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TRENDER: Newport Architectural Historian John Tschirch

Tuesday, February 05, 2013

 

"Rhode Island is one of the country's architectural treasure chests.": Newport's architectural historian John Tschirch.

Who are the Rhode Islanders leading in arts, fashion, food, and style? They're Trenders, and GoLocalProv offers glimpses of the people you most want to know on the scene. Today, architectural historian John Tschirch, Director of Museum Affairs for the Preservation Society of Newport County in Newport. Tirsch specializes in the artistic and social evolution of historic houses and landscapes, and will be speaking on "Newport as a Model of Urban Living: New Lessons from Old Cities" during a talk at the Newport Art Museum this Saturday, February 9th.

RI cred: While born in nearby Massachusetts, Tschirch spent "a lot of time" with his maternal grandparents and cousins in Tiverton. He went to Providence College, has worked in Newport for the Preservation Society since 1987. He's lived in Newport from 1990 to 1996 and in Bristol from 1996 to the present.

At what point does a boy know he wants to be an architectural historian?

I knew I loved buildings at the age of 7, climbing around old farmhouses and barns in Tiverton, Rhode Island with my cousins. I knew I wanted to be an architectural historian at the age of 19 when I climbed to the top of San Minato al Monte, a 10th century monastery on a hill overlooking Florence while studying architecture in Italy. I always seemed to be climbing around or up to buildings.

You oversee a remarkable collection of historic assets in Newport. What sets Newport apart from other cities with historic architecture?

Variety and quality! Newport has landmark buildings from the 18th through early 20th centuries of superb design and craftsmanship.

What do old cities teach us about how to live better in a modern world?

Old cities teach us about living in a human scale; cities that evolved through daily use, places that are walkable with streetscapes of manageable scale and green easily accessible green spaces.

What's your favorite building in Newport, and why?

The Isaac Bell House (1883). It's one of the finest works of architecture in America. It's a true Shingle Style masterpiece. The house is wholly original, inspired by the farmhouses of Colonial New England, France, England, and as far as Japan, with all of these historical sources used in to create something entirely new. The house has an open plan inspired by Japanese house design that was totally revolutionary. The porches have posts that resemble Japanese bamboo, and the windows in the first floor rooms open entirely so one may easily walk from the interiors to the expansive porches.

What is your favorite city in the US (other than Newport), and why? The world?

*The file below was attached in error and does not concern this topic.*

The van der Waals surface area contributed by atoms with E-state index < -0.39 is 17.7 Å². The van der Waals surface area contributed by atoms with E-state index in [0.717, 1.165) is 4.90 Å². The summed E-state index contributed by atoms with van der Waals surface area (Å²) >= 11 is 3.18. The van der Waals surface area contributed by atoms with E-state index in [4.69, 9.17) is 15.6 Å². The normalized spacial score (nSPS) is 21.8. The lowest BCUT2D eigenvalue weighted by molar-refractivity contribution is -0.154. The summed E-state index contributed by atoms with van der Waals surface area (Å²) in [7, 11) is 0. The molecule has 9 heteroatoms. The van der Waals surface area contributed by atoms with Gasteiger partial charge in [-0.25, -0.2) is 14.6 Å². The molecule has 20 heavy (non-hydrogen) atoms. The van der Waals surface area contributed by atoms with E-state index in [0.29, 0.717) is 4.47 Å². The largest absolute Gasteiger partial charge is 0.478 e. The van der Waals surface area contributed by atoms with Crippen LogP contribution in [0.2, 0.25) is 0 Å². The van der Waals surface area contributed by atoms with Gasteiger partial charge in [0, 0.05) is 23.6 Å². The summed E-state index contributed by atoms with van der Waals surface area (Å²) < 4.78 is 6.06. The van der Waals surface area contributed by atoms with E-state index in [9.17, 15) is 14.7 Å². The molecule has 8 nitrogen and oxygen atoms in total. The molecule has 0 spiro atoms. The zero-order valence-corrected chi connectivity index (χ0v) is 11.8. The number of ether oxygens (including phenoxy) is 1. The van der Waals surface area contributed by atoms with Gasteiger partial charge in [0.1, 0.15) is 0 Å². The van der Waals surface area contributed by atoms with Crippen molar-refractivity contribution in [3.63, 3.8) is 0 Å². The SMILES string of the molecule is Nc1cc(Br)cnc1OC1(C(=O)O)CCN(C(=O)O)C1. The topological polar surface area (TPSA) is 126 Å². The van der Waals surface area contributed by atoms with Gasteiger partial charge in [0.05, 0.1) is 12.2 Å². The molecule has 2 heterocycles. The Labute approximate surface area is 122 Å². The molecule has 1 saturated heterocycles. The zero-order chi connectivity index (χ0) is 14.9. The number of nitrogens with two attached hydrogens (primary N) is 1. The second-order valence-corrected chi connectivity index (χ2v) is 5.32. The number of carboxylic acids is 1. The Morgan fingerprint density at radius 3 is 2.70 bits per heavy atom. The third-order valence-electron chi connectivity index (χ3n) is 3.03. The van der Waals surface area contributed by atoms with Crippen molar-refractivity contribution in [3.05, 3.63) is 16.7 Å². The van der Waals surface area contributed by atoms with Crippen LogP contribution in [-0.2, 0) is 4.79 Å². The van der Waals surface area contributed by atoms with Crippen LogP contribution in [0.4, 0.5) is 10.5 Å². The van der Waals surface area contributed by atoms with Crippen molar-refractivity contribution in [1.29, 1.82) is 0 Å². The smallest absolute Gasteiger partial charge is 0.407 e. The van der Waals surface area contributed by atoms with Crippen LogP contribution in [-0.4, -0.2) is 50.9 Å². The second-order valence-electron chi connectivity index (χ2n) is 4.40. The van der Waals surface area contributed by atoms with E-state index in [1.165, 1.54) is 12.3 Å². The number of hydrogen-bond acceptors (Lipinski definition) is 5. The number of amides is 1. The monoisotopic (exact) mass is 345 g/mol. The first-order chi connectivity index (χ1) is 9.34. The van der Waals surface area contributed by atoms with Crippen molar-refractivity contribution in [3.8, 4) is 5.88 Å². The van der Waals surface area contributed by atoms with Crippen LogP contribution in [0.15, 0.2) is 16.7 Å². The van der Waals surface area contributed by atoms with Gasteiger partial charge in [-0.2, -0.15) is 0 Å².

Boston, Massachusetts. Human scale bulidings and numerous green spaces from Beacon Hill and Back Bay to the South End. The park system, known as the Emerald Necklace, that enables one to walk from Boston Common through the city for miles along tree-lined green spaces. And access to the water. And there is all of the cultural vibrancy of the place from the Boston Athenaeum and the Gardner Museum to the Symphony.

My second favorite city is Austin, Texas. It is green, diverse, low density and has a very creative approach to historic preservation, adapting all kinds of buildings, from old warehouses and garages to historic motor court hotels as music, food and entertainment venues with the most dynamic colors and always with a landscape plan.

In the world? Florence. Superb architecture, vibrant squares, and beautiful landscapes within easy walking distance of the city center. Not to mention the best food and wine. This may not have much to do with urban planning, but great cities run on great food!

What is the best thing about doing what you do in Rhode Island? The most challenging thing?

Rhode Island is one of the country's architectural treasure chests. It has some of the finest architecture in the nation in beautiful locations. And Rhode Island has a wonderful preservation community of conservators, historians, and committed supporters. The most challenging thing is, as always, financial. There is so much historic architecture that it needs a great deal of attention. That is why I am a great advocate for any kind of historic preservation tax credits for those who restore and adapt historic buildngs.

John Tschirch, "Newport as a Model of Urban Living: New Lessons from Old Cities", Sat Feb 9, 2pm, The 2013 Cora Lee Gibbs Lecture, Newport Art Museum, 76 Bellevue Ave, Newport. Museum members $10, non-members $15, students $6. Buy tickets online at www.NewportArtMuseum.org or call 401-848-8200. Reception follows each talk. Weather permitting.       

 

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